Scientist of the Day - Francois Arago
François Arago, a French astronomer and homme politique, as the French call him, was born Feb. 26, 1768. Arago came from a town near the Pyrenees, but as a young man he made a trek to Toulouse to take the entrance exam to the prestigious Ecole Polytechnique in Paris, and he so distinguished himself that he gained admission. Upon graduation in 1806, he was appointed to a commission to extend the arc of the meridian south of France into Spain and the Mediterranean islands. We have mentioned meridian projects several times in this space (see, for example, our post on Jean Picard); for over a century, the French had been trying to lay out an accurate measurable line that passed north and south through Paris (the Paris meridian), for the purpose of: a) determining the length of one degree of a line of longitude at the latitude of Paris, and: b) knowing the size of a degree at different latitudes, trying to determine the shape of the earth (which seemed to be flattened at the poles). The latest project ended in 1804, with the death of Pierre Mechain, and Arago was appointed in his stead to go south into Iberia. However, about this time, Napoleon was ruffling his feathers in Spain, making being a Frenchman a dangerous occupation. Arago's surveying companion, Jean-Baptiste Biot, went home, but Arago plugged on, making a very accurate set of measurements, but before he could leave, he was arrested (this was in the summer of 1808), and for the next year, he spent time in various prisons; was twice given permission to board a ship bound for Marseilles, only to have his ships blown back to Africa, where he was arrested again; he would not see French soil again until 1809 and Paris until 1810. However, when he did make it back, with his precious notebook of measurements, he received a hero's welcome and was appointed to a position at the Paris Observatory, where he would work and live for the rest of his life.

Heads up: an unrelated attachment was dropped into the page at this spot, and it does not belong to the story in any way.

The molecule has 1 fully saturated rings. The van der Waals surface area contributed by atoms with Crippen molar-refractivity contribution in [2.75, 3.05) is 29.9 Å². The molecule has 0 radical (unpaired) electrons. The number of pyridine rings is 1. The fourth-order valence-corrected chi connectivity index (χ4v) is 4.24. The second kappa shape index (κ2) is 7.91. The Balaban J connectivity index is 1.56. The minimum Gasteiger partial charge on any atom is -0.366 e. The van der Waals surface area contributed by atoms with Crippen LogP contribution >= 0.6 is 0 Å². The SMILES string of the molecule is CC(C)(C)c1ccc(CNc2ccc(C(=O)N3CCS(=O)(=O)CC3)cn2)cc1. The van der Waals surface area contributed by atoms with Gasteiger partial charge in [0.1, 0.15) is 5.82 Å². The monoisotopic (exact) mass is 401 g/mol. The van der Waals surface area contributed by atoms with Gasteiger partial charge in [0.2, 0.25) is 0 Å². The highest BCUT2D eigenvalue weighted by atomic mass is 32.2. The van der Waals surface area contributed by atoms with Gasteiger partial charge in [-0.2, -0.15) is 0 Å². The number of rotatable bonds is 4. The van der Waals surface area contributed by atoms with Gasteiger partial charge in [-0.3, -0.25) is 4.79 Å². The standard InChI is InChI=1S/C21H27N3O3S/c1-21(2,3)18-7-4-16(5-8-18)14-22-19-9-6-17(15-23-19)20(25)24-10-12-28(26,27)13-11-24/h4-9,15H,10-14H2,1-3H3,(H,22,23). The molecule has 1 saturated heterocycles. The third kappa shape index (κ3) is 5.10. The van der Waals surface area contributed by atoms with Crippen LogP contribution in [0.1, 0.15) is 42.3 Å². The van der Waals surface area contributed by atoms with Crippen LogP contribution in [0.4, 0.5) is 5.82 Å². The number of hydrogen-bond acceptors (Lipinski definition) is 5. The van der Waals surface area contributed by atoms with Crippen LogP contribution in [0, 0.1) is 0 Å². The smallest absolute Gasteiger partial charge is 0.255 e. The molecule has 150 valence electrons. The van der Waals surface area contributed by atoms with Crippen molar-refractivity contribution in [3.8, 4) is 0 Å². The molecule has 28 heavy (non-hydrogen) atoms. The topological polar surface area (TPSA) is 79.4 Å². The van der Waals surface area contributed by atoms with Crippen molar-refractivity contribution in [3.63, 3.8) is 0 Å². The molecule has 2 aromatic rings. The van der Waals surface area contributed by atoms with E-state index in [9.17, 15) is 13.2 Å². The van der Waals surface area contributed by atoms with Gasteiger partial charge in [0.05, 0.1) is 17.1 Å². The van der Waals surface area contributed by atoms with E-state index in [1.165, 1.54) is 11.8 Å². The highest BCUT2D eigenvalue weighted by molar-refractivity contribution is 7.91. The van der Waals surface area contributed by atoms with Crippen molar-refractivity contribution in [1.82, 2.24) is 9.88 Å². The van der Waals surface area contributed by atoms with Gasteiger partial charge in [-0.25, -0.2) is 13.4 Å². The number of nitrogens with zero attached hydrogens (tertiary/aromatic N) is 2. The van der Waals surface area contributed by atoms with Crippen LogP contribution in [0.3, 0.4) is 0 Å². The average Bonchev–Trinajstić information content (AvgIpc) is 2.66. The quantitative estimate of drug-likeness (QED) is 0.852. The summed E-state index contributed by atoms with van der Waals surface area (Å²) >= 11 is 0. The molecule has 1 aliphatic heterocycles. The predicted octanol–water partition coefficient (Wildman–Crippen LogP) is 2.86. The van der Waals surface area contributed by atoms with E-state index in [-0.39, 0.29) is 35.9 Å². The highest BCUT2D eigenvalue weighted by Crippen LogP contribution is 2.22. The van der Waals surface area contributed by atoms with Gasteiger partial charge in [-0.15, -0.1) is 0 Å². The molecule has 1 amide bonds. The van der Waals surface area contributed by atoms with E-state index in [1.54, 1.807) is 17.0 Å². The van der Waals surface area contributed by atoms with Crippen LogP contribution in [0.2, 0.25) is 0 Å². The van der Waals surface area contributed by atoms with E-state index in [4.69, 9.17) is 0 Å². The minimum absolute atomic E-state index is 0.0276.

Much of his later work was in optics, which is difficult to make interesting to a general audience, or even to myself. But Arago also took it upon himself to deliver lectures to the general public on astronomy, and he kept this up for 33 years, so he became a widely known and much beloved figure in Paris. He also served for many years as secretary to the Academy des Sciences, which was a powerful position, and it was in this capacity that Arago announced to the Academy, on Jan. 7, 1839, that Louis Daguerre had invented a method for recording a photographic image.
Arago wrote and published quite a bit. We have in the Library a 13-volume set of his complete works (1854-62) and a four-volume set of his Astronomie populaire (1854-57), plus a handful of translations into English. Since we cannot digitize everything at once, we start with volume one of his Astronomie populaire (second image), from which we chose a wood engraving of a Newtonian style telescope (it looks like the one with which William Herschel discovered Uranus; third image), and an engraved plate showing three nebulous objects as seen through a powerful telescope – that is the Great Nebula in Andromeda at the top (fourth image). There are many other attractive illustrations in this volume and the three others.
When Arago died in 1853, he was buried in Père Lachaise cemetery in Paris, which was founded while he was at the Ecole Polytechnique and eventually became THE place to be interred if you were anybody, especially after Abélard and Héloļse were reburied there in 1817. A bust of Arago stands over his remains, in a plot that is rather restricted by Père Lachaise standards (fifth image, just above). There is also an impressive statue of Arago in Perpignan, the town in the eastern Pyrenees where he grew up.
But my favorite monument to Arago is one that can easily be missed by a tourist on a walking tour of Paris – a series of 135 bronze medallions laid in the pavement along 5 miles of the Paris meridian as it passes through the city from south to north. Each medallion is about 5 inches across and each has Arago’s name in cast relief upon it. The project was the work of an artist, Jan Dibbets of the Netherlands, who deserves some sort of award for his sprawling work of subtle recognition. We see one of the 135 inlaid brass plaques in the image just above.
Dr. William B. Ashworth, Jr., Consultant for the History of Science, Linda Hall Library and Associate Professor emeritus, Department of History, University of Missouri-Kansas City. Comments or corrections are welcome; please direct to email@example.com.